Photo from the Jamie Radtke Campaign

Don’t forget that in just a few short weeks, Virginia voters will go to the polls to select the GOP nominee for Senate.  I just hope that all Virginians will remember Allen’s words here.  After all, we can ill afford to continue an irresponsible foreign policy ruled by a single person or cabal which is all done without congressional approval and oversight.  Given that issue, do you really want to return a man like George Allen to such an important position of power?  Or should we elect someone like Jamie Radtke who understands the proper role of a United States Senator?  Seems like an obvious choice, doesn’t it?

Update:  It seems like the folks at Citizen Tom have a link to the video of the entire third debate.  Check it out here!

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Although I’ve likely been to more tea party meetings that most people who read this article, all of these meetings have taken place within the Shenandoah Valley.  Last week, however, I had the opportunity to meet with two groups outside the region.

The Montross Tea Party

The first gathering took place in the town of Montross, Virginia on May 15th.  For those unfamiliar with Virginia geography, Montross is in the Northern Neck, the northern most peninsula of the state.  As you might imagine, it is a pretty rural area.  This tea party mainly draws from the citizens of Westmoreland County, a county comprised of 17,454 people as of the 2010 census.  Despite this relatively small population base, the tea party still boasted a turnout of 25 people.

The Mechanicsville Tea Party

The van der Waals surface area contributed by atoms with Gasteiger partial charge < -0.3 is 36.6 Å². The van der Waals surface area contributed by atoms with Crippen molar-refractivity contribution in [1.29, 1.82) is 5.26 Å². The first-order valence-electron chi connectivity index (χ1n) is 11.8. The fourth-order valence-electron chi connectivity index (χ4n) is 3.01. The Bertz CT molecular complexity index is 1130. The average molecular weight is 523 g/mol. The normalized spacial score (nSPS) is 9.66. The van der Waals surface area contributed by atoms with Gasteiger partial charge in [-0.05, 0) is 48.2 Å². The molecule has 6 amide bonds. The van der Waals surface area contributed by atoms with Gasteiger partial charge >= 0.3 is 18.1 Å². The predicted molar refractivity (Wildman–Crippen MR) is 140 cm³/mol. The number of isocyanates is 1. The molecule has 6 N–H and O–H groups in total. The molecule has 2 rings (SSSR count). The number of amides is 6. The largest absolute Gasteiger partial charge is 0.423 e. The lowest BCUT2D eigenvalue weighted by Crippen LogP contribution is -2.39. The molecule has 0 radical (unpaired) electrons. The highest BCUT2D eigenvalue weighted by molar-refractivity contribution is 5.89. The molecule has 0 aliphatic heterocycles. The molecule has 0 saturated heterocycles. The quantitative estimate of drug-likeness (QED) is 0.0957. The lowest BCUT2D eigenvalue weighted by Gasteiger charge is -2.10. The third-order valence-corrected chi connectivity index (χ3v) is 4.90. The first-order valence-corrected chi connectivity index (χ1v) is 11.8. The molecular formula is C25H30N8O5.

The second meeting was the Mechanicsville Tea Party on May 17th.  49 people attended this assembly.  Mechanicsville, for those who don’t know, is an unincorporated community of 34,648 folks in Hanover County, a few miles north of the city of Richmond.  Apparently, there are a whole host of tea party organizations in and around the city of Richmond including several in Hanover County itself.

Parke West of We rVirginia

The featured speaker at these two events was Parke West of We rVirginia.  We rVirginia is a relatively new group; their purpose is to educate, activate, and inspire conservatives throughout the Commonwealth in order to elect likeminded legislators in the 2012 election cycle.  Part of their technology includes the rVotes system, a database and program similar to the Republican Party’s Voter Vault.

One common thread I noticed between the two tea parties was the high level of support for Jamie Radtke for Senate.  Although Jamie Radtke won the most recent straw poll in the Harrisonburg and Staunton Tea Parties, apparently, she has an even stronger following in other regions of the state.  For example, approximately one out of every three of members of both the Montross and Mechanicsville Tea Party meetings self-identified as an active volunteer with the Radtke campaign. How will the efforts of this multitude of volunteers impact the June 12th Republican Senate primary?

Another interesting tidbit to note was the complete lack of Cantor materials at the Mechanicsville Tea Party.  Although I would argue that Karen Kwiatkowski is the tea party favorite in the June 12th Republican primary for the 6th district, Representative Bob Goodlatte still makes an attempt to reach out to the Shenandoah Valley Tea Parties.  However, at the Mechanicsville meeting, there were neither Cantor campaign signs nor his literature.  By contrast, I could easily find brochures for his opponent, Floyd Bayne.  I have to wonder, is this situation an anomaly?  Do many of the grassroots organization in the 7th congressional district oppose majority leader Eric Cantor?  Or has his campaign simply chosen to ignore tea party groups like Mechanicsville?